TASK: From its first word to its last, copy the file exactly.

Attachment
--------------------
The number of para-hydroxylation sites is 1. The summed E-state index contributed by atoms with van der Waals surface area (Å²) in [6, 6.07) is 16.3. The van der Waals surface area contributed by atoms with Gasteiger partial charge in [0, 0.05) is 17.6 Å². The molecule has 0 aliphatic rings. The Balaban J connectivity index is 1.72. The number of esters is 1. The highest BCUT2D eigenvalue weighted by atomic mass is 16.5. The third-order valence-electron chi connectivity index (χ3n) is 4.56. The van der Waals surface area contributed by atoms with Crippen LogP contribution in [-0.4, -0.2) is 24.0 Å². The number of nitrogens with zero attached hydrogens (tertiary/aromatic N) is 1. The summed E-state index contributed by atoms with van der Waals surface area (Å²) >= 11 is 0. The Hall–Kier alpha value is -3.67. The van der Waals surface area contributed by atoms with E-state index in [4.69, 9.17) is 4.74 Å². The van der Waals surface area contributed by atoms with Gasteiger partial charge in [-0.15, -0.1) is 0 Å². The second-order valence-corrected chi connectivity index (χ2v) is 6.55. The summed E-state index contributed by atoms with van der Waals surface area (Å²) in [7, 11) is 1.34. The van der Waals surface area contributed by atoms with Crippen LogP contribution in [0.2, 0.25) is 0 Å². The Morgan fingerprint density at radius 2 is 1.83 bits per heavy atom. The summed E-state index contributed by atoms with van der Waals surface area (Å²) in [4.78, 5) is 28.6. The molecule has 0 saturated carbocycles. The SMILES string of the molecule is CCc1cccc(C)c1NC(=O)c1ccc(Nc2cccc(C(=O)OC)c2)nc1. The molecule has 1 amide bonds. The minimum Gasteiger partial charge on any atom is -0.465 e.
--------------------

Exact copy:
The number of para-hydroxylation sites is 1. The summed E-state index contributed by atoms with van der Waals surface area (Å²) in [6, 6.07) is 16.3. The van der Waals surface area contributed by atoms with Gasteiger partial charge in [0, 0.05) is 17.6 Å². The molecule has 0 aliphatic rings. The Balaban J connectivity index is 1.72. The number of esters is 1. The highest BCUT2D eigenvalue weighted by atomic mass is 16.5. The third-order valence-electron chi connectivity index (χ3n) is 4.56. The van der Waals surface area contributed by atoms with Crippen LogP contribution in [-0.4, -0.2) is 24.0 Å². The number of nitrogens with zero attached hydrogens (tertiary/aromatic N) is 1. The summed E-state index contributed by atoms with van der Waals surface area (Å²) >= 11 is 0. The Hall–Kier alpha value is -3.67. The van der Waals surface area contributed by atoms with E-state index in [4.69, 9.17) is 4.74 Å². The van der Waals surface area contributed by atoms with Gasteiger partial charge in [-0.15, -0.1) is 0 Å². The second-order valence-corrected chi connectivity index (χ2v) is 6.55. The summed E-state index contributed by atoms with van der Waals surface area (Å²) in [7, 11) is 1.34. The van der Waals surface area contributed by atoms with Crippen LogP contribution in [0.2, 0.25) is 0 Å². The Morgan fingerprint density at radius 2 is 1.83 bits per heavy atom. The summed E-state index contributed by atoms with van der Waals surface area (Å²) in [4.78, 5) is 28.6. The molecule has 0 saturated carbocycles. The SMILES string of the molecule is CCc1cccc(C)c1NC(=O)c1ccc(Nc2cccc(C(=O)OC)c2)nc1. The molecule has 1 amide bonds. The minimum Gasteiger partial charge on any atom is -0.465 e.